Despite the geographical, economic and cultural distance between New York and Tel Aviv, it is interesting to compare the comments to the article on TheMarker website to the comments on the New York Times pieces.
Both sites have comments demonstrating tremendous frustration with the politicians groveling before business leaders. Both mention oligarchy and plutocracy, meaning governments that sport the trappings of democracy but are really controlled by a handful, of families (Israel ) or giant companies (America ). More and more Israelis and Americans, at least the ones who learned some history, feel like vassals in a feudal state.
Today's latter-day vassals have 40-inch televisions running nonstop reality shows. They have cars and mobile phones. But the vassals are starting to realize their real status in the food chain and to realize that their ability to be upwardly mobile is limited - and that the older they get, the more likely they are to suffer a deteriorating lifestyle.
The yearning for change and calls for a middle-class rebellion may seem naive, sometimes ridiculous. But they're showing up more and more in the comments.
The middle class, which has the know-how and leisure to understand at least a small part of the political and economic mechanisms robbing its future, and the future of its children, is angry.
But Israel isn't the United States. We haven't suffered an economic crisis. We still don't have millions of people who have lost their life savings on the stock market or in the deflation of a real estate bubble. For us, these nightmares lie in the future. But they will come, in some uniquely Israeli format. They will inevitably come because the government isn't doing a thing to prevent it.
We have hundreds of thousands of young people who can't buy homes or finance the mortgages they've already taken out. We have tens of thousands of people who grew up in the high-tech generation and only now begin to grasp what they may expect at age 45, 50 or 60. We have an education system that boasts the fastest rate of deterioration in the West, which is already producing results that fall far, far short of American schooling.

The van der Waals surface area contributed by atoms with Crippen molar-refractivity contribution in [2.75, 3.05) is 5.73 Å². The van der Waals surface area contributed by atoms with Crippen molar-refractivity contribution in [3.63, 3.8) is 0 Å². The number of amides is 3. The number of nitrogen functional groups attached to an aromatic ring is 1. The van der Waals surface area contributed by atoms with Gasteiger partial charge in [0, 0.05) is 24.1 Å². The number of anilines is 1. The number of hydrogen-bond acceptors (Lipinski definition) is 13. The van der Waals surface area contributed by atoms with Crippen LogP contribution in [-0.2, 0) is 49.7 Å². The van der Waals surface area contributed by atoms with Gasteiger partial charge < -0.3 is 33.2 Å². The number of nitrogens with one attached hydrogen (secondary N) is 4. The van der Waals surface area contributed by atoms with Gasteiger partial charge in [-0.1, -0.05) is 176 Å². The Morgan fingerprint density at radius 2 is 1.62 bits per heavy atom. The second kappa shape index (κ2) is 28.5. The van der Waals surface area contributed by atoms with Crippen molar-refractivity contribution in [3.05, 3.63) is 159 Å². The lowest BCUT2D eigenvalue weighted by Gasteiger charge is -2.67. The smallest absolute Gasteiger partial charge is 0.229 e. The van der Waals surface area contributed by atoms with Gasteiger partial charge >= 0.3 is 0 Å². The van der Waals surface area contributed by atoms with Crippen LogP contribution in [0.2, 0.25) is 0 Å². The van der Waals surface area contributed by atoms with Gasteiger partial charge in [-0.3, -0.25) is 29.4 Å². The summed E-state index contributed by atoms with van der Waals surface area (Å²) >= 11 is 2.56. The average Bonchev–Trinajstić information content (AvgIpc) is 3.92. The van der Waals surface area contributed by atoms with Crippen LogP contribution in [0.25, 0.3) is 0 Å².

The macroeconomic figures for Israel and the United States in 2010, and apparently 2011 as well, are flattering for Israel. The U.S. deficit is growing at terrifying speed but here, it's under control. In the U.S., unemployment has doubled in the last five years: Here, it's steady.
But the figures are misleading. The American economy is tremendously powerful by virtue of its sheer size, strong institutions, and the best universities and research institutes in the world. America attracts the best talents. The American economy is resilient to crisis, at the end of the day. Meanwhile, investors the world wide are happy to continue buying up more and more greenbacks.
We do not have the size or power of America. We do not have its vast market. Israel must excel. It must be the most competitive economy in the world in order to survive in this cruel world.
Is Israeli competitiveness improving? Deteriorating? Going nowhere?
We have some idea. But the best demonstration of the truth is that almost nobody cares about the answer. Nobody in government is thinking about it seriously. Next week we shall delve into a fascinating corner of the Israeli economy, one that hasn't won attention for the last 30 years - but it will provide an excellent way to begin discussing the true state of competitiveness in Israel.